Going back six generations, the family-owned company survived the Great Depression and periods of labor strife. But by the early 1980s, amid disco and electronica, C.F. Martin & Co. came close to shutting down. Production had plunged from 22,000 guitars a year to about 3,000.
“We were hand-to-mouth with the bank,” says chief executive Christian Martin IV, a college student at the time. His dad responded by trying to build a music conglomerate.
The empire-building approach, coupled with a mercurial, top-down style, combined to force out Martin’s dad and bring his eightysomething grandfather out of retirement.
So Chris Martin and his grandfather forged a turnaround. How’d they do it?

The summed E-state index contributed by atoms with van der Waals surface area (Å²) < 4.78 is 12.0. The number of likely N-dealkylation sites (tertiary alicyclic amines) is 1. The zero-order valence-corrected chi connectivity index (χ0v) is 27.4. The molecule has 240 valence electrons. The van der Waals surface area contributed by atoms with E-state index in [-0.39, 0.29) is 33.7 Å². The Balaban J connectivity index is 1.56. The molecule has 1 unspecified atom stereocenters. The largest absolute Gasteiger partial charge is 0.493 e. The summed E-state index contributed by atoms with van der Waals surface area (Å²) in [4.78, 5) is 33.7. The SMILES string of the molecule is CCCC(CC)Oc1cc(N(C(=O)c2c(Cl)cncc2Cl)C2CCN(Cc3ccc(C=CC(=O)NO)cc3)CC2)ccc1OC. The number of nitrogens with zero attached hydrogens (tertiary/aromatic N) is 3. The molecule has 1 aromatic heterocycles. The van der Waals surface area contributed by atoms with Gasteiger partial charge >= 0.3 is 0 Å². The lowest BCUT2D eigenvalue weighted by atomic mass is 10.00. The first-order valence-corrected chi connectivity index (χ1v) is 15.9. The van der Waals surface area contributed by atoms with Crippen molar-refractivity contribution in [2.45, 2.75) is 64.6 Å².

- Returned to the core business. “We’re just going to make guitars,” Martin said.
- Sought allies among longtime managers. “We didn’t have a team— we had a bunch of rugged individuals,” Martin says now. But eventually it gelled. “It’s about time we ask the people who do the work what they think.”
- Found outside advisors. Industrial engineers and consultants helped to start strategic planning and standardize production.
- Introduced new models. A portable Backpacker model launched in 1991 became a hit, followed by signature models by artists such as Clapton. “Artist development,” aka marketing, brought prominent musicians into the fold.
—Adapted from Beat the Odds, Robert Rudzki, J. Ross Publishing.